SINGAPORE - Mr Veera Sekaran never forgot his primary school teacher's act of kindness 46 years ago.
When she found out her Primary 4 pupil's family could not afford to buy him a pen for class, she got his classmates to give him a set of stationery and a school bag.
"I was very touched by her kindness," said Mr Veera, now 56. "(The gifts) made a big difference in my life. I really treasured them."
Mr Veera's story, along with Mrs Chee Siew Chuan's kind act, was featured in a 10-minute film that was shown during this year's National Day Parade. The film tells the story of five Singaporeans who have overcome adversity.
On Saturday (Aug 11), Mr Veera met his former teacher, whom he has not seen since he left Canberra Primary, at her home in Yio Chu Kang.
Mrs Chee's daughter, Dr Cornelia Chee, had contacted Mr Veera after reading a Straits Times article about him earlier this month.
"It was amazing," he said of meeting his teacher after so many years.
Mrs Chee, 75, said she was very happy to see her former pupil.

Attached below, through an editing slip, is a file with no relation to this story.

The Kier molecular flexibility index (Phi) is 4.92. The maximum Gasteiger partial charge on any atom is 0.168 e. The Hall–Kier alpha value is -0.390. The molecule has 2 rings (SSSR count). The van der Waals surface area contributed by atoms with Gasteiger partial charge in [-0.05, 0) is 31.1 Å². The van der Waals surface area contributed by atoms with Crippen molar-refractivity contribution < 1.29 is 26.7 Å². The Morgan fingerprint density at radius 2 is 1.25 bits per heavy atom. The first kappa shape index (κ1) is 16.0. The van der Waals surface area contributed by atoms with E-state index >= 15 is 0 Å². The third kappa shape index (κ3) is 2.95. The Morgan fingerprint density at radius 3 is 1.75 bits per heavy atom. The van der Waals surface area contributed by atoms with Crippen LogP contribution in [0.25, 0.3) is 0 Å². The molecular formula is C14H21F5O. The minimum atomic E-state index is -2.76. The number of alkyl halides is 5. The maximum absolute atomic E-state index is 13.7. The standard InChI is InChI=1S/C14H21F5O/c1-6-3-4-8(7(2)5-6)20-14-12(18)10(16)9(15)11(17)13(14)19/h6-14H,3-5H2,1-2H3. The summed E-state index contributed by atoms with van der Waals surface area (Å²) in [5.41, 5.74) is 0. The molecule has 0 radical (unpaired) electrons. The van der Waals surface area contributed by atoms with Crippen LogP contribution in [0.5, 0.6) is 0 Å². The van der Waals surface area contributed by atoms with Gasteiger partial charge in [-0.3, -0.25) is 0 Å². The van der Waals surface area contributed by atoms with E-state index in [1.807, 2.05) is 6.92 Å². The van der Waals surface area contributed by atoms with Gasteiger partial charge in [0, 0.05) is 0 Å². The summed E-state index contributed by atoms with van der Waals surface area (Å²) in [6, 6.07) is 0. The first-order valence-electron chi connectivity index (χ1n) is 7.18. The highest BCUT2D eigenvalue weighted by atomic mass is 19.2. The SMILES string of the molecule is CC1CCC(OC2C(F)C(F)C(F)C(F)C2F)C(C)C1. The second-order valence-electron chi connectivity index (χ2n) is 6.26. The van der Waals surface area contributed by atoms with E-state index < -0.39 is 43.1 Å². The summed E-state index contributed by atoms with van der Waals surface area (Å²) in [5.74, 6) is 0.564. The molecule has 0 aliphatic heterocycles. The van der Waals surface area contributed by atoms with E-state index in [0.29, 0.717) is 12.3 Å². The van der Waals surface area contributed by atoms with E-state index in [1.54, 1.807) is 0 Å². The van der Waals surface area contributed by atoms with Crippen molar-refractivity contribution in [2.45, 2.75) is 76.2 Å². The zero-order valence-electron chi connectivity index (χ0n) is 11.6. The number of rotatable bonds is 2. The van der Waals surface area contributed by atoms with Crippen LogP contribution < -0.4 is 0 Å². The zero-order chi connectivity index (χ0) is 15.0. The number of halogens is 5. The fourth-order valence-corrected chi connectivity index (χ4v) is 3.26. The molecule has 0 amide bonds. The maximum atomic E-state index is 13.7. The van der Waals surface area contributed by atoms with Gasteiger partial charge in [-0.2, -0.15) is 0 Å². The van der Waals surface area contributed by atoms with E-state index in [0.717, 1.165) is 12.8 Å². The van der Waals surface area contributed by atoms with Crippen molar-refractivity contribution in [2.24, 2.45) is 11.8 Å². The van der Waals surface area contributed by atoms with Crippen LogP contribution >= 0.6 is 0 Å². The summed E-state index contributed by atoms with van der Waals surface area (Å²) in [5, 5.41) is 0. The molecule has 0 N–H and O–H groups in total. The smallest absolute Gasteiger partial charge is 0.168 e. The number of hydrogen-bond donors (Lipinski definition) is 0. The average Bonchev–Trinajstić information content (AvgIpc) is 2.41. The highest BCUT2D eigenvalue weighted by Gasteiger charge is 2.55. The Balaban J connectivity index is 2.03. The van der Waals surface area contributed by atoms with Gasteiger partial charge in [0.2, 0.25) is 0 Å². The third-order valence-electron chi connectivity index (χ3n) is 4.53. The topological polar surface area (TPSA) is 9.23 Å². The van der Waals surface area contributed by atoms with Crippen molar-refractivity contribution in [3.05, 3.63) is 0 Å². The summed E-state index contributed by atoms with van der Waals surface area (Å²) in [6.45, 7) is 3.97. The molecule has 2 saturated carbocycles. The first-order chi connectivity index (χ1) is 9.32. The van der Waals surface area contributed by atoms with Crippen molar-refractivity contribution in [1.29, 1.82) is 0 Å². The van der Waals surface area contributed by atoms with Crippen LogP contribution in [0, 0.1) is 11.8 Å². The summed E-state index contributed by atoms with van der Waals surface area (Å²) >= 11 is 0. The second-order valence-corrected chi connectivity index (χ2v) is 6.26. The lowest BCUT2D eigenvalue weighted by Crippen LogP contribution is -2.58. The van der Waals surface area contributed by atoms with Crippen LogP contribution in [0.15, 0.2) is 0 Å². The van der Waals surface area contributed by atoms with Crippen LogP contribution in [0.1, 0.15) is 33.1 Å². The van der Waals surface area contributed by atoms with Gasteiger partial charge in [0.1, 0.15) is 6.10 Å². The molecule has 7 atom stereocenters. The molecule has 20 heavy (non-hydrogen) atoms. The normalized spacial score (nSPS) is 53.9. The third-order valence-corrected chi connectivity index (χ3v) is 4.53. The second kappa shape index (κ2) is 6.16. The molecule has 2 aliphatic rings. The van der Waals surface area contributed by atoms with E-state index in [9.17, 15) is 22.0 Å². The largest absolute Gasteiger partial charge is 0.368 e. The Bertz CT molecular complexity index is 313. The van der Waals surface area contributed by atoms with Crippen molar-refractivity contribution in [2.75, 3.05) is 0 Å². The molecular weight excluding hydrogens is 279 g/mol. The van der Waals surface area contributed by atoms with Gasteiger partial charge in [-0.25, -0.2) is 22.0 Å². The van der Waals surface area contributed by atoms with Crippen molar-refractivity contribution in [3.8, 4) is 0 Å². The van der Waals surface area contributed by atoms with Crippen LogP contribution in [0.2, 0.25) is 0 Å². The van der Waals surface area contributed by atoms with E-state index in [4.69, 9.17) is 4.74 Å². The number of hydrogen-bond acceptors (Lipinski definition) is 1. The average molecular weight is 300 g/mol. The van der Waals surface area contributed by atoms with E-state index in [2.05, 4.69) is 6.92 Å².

"It was quite a surprise," she said.
While she does not remember putting together the gifts for him, she recalled that the "children then were all quite poor".
"At first, I thought that he might have gotten the wrong person," she said with a laugh.
Her former pupil admitted he took a while to recognise Mrs Chee as she used to have long, straight hair.
"She has short hair now," said Mr Veera, who brought orchids and fruits for their meeting. "When she showed me photos (of her younger self), I knew it was her."
The two spent about an hour catching up on each other.
Mrs Chee, who is married with two daughters, retired from teaching in 2001. She last taught at Huamin Primary School.
As for Mr Veera, who had to take on part-time jobs to support his family during his school days, he managed to get a place at the National University of Singapore - but did not have enough money to pay the course fees.
Fortunately for him, friends introduced him to a man who would change his life - lawyer Haridass Ajaib offered to pay his fees.
"I promised to pay him back, but he told me to pay it forward," said Mr Veera, who graduated with a degree in Botany. Today, he is the founder of Greenology, which develops ideas for green walls and urban farms and offers horticultural consultancy services.
He has kept his promise to Mr Haridass by hiring former convicts, buying food for the elderly, and helping old people and children with special needs.
He said he hopes his reunion with Mrs Chee can inspire others to remember who had been there for them and helped them.
"I hope that more people can seek out those who have helped them to thank them... especially teachers who have helped so many people," he said.